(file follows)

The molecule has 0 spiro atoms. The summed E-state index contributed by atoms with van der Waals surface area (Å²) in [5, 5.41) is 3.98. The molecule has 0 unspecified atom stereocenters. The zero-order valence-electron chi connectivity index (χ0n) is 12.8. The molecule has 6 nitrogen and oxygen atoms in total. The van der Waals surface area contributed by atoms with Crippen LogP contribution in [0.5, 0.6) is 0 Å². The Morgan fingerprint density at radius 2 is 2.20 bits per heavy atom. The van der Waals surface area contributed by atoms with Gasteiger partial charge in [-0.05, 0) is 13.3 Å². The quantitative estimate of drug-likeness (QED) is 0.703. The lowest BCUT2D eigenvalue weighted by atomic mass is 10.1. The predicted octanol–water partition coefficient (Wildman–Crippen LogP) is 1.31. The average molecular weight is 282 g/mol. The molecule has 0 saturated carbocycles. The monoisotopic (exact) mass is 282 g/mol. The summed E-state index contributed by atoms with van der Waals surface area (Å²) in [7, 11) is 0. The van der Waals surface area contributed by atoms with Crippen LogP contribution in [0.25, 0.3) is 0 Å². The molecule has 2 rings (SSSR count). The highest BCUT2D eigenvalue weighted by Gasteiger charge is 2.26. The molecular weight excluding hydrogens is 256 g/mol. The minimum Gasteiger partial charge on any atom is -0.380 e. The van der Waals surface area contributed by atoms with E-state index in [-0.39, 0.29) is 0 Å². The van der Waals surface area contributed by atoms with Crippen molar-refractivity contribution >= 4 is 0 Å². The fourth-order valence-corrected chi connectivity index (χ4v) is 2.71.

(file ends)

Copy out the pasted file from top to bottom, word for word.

The molecule has 0 spiro atoms. The summed E-state index contributed by atoms with van der Waals surface area (Å²) in [5, 5.41) is 3.98. The molecule has 0 unspecified atom stereocenters. The zero-order valence-electron chi connectivity index (χ0n) is 12.8. The molecule has 6 nitrogen and oxygen atoms in total. The van der Waals surface area contributed by atoms with Crippen LogP contribution in [0.5, 0.6) is 0 Å². The Morgan fingerprint density at radius 2 is 2.20 bits per heavy atom. The van der Waals surface area contributed by atoms with Gasteiger partial charge in [-0.05, 0) is 13.3 Å². The quantitative estimate of drug-likeness (QED) is 0.703. The lowest BCUT2D eigenvalue weighted by atomic mass is 10.1. The predicted octanol–water partition coefficient (Wildman–Crippen LogP) is 1.31. The average molecular weight is 282 g/mol. The molecule has 0 saturated carbocycles. The monoisotopic (exact) mass is 282 g/mol. The summed E-state index contributed by atoms with van der Waals surface area (Å²) in [7, 11) is 0. The van der Waals surface area contributed by atoms with Crippen LogP contribution in [0.25, 0.3) is 0 Å². The molecule has 2 rings (SSSR count). The highest BCUT2D eigenvalue weighted by Gasteiger charge is 2.26. The molecular weight excluding hydrogens is 256 g/mol. The minimum Gasteiger partial charge on any atom is -0.380 e. The van der Waals surface area contributed by atoms with E-state index in [-0.39, 0.29) is 0 Å². The van der Waals surface area contributed by atoms with Crippen molar-refractivity contribution >= 4 is 0 Å². The fourth-order valence-corrected chi connectivity index (χ4v) is 2.71.